(cross-posted from the ol' blog)

Undead, curses, ancient tombs, forgotten civilizations, demons, devils, fell magic, bizarre monsters that turn you to stone or paralyze you or spirit you off for a year or kill you just by viewing them, etc.

Sudden death potentially behind every door.

Of course the players don't get scared, but if they don't get worried for their characters, I'm thinking that's a classic and true case of a referee not doing it right.

I consider most of the classic fantasy, and certainly the pulpy stuff, to effectively be horror as well. Or at least it would be if you remove the plot immunity of the protagonists. Lord of the Rings becomes quite the macabre tale if the Riders catch Frodo before he leaves the shire. Or the hobbits don't trust Aragorn at the Prancing Pony and are murdered in their sleep. Or if the Watcher eats Frodo before the door of Moria. Or if the Balrog snuffs everyone out. (or if Gollum just murders Bilbo on contact several years earlier...) Or... Or... Or...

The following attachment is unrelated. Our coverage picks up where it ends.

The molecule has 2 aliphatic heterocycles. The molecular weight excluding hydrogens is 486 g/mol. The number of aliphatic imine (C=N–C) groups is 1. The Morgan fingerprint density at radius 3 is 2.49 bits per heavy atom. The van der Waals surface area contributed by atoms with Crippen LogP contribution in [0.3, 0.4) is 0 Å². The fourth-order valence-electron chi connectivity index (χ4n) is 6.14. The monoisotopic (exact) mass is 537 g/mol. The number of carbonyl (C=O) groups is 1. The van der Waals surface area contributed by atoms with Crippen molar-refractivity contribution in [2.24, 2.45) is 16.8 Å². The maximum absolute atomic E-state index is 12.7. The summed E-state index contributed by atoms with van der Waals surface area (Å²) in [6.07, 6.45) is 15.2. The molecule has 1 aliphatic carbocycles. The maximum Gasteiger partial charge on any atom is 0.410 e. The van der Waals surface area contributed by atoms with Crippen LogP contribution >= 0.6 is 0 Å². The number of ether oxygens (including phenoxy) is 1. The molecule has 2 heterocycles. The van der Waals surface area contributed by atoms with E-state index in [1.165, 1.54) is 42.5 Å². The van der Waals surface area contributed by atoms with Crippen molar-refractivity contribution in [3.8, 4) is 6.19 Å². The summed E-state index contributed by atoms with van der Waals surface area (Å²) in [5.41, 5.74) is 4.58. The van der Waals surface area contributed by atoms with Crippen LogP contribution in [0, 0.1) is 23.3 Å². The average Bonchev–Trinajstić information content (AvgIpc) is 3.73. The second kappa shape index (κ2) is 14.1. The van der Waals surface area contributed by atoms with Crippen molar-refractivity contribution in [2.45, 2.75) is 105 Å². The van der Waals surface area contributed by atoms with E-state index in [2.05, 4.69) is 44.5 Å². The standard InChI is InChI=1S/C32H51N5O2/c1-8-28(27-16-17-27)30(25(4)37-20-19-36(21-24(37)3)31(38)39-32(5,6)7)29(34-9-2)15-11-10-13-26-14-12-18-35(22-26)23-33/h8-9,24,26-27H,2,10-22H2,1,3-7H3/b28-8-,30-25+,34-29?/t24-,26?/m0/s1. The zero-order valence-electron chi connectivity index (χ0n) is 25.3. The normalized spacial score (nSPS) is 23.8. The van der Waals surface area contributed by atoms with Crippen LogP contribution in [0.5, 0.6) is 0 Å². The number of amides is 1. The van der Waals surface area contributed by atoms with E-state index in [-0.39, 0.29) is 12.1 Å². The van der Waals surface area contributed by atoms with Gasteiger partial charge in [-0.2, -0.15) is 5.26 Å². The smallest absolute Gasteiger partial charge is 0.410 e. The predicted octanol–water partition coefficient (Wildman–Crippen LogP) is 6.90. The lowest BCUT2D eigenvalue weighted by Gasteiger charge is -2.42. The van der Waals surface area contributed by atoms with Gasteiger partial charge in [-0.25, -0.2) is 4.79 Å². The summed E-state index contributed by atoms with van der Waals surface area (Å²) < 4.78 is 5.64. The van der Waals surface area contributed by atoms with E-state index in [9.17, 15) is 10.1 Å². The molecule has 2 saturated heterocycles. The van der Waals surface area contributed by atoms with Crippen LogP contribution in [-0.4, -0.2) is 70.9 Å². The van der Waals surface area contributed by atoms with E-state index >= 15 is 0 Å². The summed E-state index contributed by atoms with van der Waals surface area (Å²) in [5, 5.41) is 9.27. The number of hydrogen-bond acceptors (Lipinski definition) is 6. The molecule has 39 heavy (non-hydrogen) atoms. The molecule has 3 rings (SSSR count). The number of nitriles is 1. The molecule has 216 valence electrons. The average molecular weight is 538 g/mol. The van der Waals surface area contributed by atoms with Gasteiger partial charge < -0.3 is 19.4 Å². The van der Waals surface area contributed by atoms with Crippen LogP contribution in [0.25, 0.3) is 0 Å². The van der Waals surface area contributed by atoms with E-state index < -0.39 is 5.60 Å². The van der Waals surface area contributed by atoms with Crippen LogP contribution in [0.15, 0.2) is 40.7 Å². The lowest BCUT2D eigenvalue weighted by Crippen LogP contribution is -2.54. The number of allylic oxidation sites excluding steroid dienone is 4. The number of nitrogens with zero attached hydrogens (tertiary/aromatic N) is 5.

Never mind The Frost Giant's Daughter if Conan had been any less a swordsman. Black Colossus? Iron Shadows in the Moon? Fafhrd and the Gray Mouser could have easily ended up as bloody stains on walls in Jewels in the Forest, Goodwin and O'Keefe and the rest might not have been as cordially received in Muria.

But if you're playing the scenario out without any prodding or predestined conclusion or narrative immunity, as if it's really happening, all of these things would be very possible outcomes to the situations encountered. In a game, you don't know whether you're playing the daring rogue in an adventure story who snatches riches from the jaws of death, or a victim destined to rot unburied in a morbid tale of greed gone bad and evil powers run amok.

And even when the situation isn't horrific, it's tragic. King Arthur, Elric of MelnibonÚ, Skafloc...

Every character who goes on any adventure worthy of the name risks an end such as Liane the Wayfarer suffered. Every treasure-seeking expedition risks the fate of Satampra Zeiros and Tirouv Ompallios.

I remember this when creating my adventures, my situations, my encounters. Exploration is one classic part of the game, but the discovery of the Dark and the Deadly is invariably the outcome of this exploration.

Adventurers in role-playing games aren't special because they are gifted, they are special because they are fools who have no regard for their own lives - else they'd do something far more sensible with their lives.